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Don’t demolish the judicial system

Don’t demolish the judicial system

A major thrust should be towards improving and consolidating selection processes so that only people with integrity get elevated to the top

A constant and consistent pattern is emerging in the corridors of the Indian judiciary, particularly the apex court. The design, indicative of attacks on the Chief Justices of India (CJIs), past, present or incoming, is neither a desirable sign for the judiciary nor is it, in any which way, a healthy measure of our democracy. Though one cannot, in truth, deny that there have been instances of corruption in the judiciary, but to taint and paint all with one brush is in no way serving the nation or standing up for that which is right. Those who make unfounded allegations vitiate the atmosphere, reduce the strength and independence of the judiciary and gradually make it supine and weak. Subsequently, over a period of time, due to the constant and consistent attacks on the judicial system, it begins to crumble and has no option but to start leaning towards the executive for support.

When the judiciary begins to shake and eventually tremble, anticipating the unending onslaught of attacks, then the entire system cries foul and finally alleges that the judgments are not strong enough to ensure that justice is delivered in every possible sense. So, at a time like this, it is prudent to ponder whether Public Interest Litigations (PILs) do more harm to the judicial system than to the individual judges. It is a fact, that in spite of a major hue and cry, a particular judge of the Supreme Court continued unaffected and happy till his retirement. No media campaign or public scrutiny could alter this position. But it is an equally disturbing truth that the image of the judiciary not only got dented but also went down in the eyes of the citizens of the country.

That poses a very pertinent question to all stakeholders in our democracy: is this trend healthy and does it serve any purpose to any constituent? The larger question also related to the issue is whether this continuing trend shall visibly shake the citizenry’s faith in the judicial ecosystem? Because, make no mistake about it, the country’s judicial ecosystem and all the stakeholders in it have been facing erosion one inch at a time owing to multiple events which have unfolded in the recent past.If this goes unchecked, we are heading for real bad times that will not just impact the judiciary but will threaten democracy itself.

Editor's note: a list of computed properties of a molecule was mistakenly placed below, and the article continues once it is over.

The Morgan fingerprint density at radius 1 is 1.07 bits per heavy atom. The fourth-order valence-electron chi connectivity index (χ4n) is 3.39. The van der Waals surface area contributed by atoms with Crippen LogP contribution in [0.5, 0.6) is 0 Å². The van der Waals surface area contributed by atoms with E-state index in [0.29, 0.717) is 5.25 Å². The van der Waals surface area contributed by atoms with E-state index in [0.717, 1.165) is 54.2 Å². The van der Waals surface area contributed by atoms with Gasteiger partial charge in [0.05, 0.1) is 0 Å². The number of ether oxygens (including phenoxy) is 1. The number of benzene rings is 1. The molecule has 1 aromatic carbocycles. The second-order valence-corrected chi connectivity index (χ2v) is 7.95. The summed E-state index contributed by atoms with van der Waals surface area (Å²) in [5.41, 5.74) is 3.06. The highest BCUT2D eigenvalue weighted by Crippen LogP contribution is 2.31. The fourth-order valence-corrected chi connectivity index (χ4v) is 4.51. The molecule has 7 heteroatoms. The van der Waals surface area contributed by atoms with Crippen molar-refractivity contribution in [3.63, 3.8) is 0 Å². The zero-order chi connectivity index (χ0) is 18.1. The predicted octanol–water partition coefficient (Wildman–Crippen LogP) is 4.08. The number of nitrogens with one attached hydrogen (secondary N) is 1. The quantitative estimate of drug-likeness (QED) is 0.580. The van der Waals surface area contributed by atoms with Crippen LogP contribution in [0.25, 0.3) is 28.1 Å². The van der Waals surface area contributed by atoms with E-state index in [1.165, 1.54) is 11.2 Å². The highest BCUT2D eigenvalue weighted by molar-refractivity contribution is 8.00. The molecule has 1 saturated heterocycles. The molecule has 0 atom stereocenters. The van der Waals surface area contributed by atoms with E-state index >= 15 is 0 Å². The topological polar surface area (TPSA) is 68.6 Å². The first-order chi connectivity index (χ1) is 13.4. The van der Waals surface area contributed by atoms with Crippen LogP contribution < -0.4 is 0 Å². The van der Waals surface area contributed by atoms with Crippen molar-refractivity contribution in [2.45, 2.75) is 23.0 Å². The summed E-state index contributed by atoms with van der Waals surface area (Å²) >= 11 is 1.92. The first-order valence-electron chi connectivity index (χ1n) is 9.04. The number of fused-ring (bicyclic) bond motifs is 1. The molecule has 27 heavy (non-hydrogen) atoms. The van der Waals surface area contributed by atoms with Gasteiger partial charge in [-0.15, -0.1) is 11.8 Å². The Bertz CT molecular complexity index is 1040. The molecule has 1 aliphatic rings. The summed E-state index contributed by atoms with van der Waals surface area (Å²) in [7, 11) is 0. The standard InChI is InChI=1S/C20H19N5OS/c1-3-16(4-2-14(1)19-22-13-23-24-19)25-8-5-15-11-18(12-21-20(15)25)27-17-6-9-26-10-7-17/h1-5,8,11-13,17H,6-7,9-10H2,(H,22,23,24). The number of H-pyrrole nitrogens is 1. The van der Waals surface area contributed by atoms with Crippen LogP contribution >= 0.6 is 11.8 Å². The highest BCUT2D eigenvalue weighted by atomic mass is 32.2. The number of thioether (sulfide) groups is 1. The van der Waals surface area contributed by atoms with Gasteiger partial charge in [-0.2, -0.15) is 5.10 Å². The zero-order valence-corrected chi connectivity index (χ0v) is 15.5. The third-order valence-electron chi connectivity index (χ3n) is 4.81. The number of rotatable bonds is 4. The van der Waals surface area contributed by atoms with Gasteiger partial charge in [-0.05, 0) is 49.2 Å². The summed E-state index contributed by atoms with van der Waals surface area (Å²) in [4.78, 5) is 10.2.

The one feasible option forward is to improve the system, alter the way it functions today, rather than demolish it brick by brick, with allegations and complaints. A major thrust should be towards stressing on the need to simultaneously improve and consolidate the judicial system, so that only individuals with impeccable integrity get selected by the Collegium and make it to the top. Most importantly, if the system is strong, then individuals do not matter in actual terms.

The judicial system is a complex jigsaw puzzle with many entities from the Bar and the Bench, the ever-growing number of litigants, the media, the restless people of the country empowered by the social media and PILs — an array of coteries that keep fighting among themselves for one reason or the other. In the end, if the judicial processes in India do not end up becoming robust and protected, all the stakeholders in the system would end up being the major losers. It is to be first acknowledged that there are a series of attempts being made by outsiders to precipitate fights and differences between the Bar and the Bench and these should be collectively thwarted by the entire judicial system.

People who are placing individuals and individual interests over and above institutional interests are not bothered about the system and in the process end up committing a great disservice to the nation. Needless to say, they ultimately forget that they would end up being the biggest losers in the long run. However, what remains unrealised is that the real casualty in this prolonged tug of war is the sanctity and the institutional integrity of the system itself. Such people will realise finally that by fighting some robed luminaries, they may emerge as crusaders in the short-term but in the long haul end up causing greater damage to the system to which they owe everything, and destroy its credibility making it vulnerable to the core. Does such a judicial system serve any purpose?

The CJIs are such luminaries who come with the heft of decades of dedicated service in the judiciary and a great service to the nation at large. The testimony of evidence for this emanates from the hundreds of judgments penned in their capacities as judges at various High Courts and subsequently upon their elevation to the apex court. A flurry of allegations against them at the time of elevation shows the judiciary in a bad light and causes the people to lose faith in them and question their every move. It is the solemn duty of all stakeholders in the Bar and the Bench to wake up to this bid to tarnish individuals and thereby weaken the system. It is time to pause, introspect and react.

(The writer is a Special Correspondent of The Pioneer)

Don’t demolish the judicial system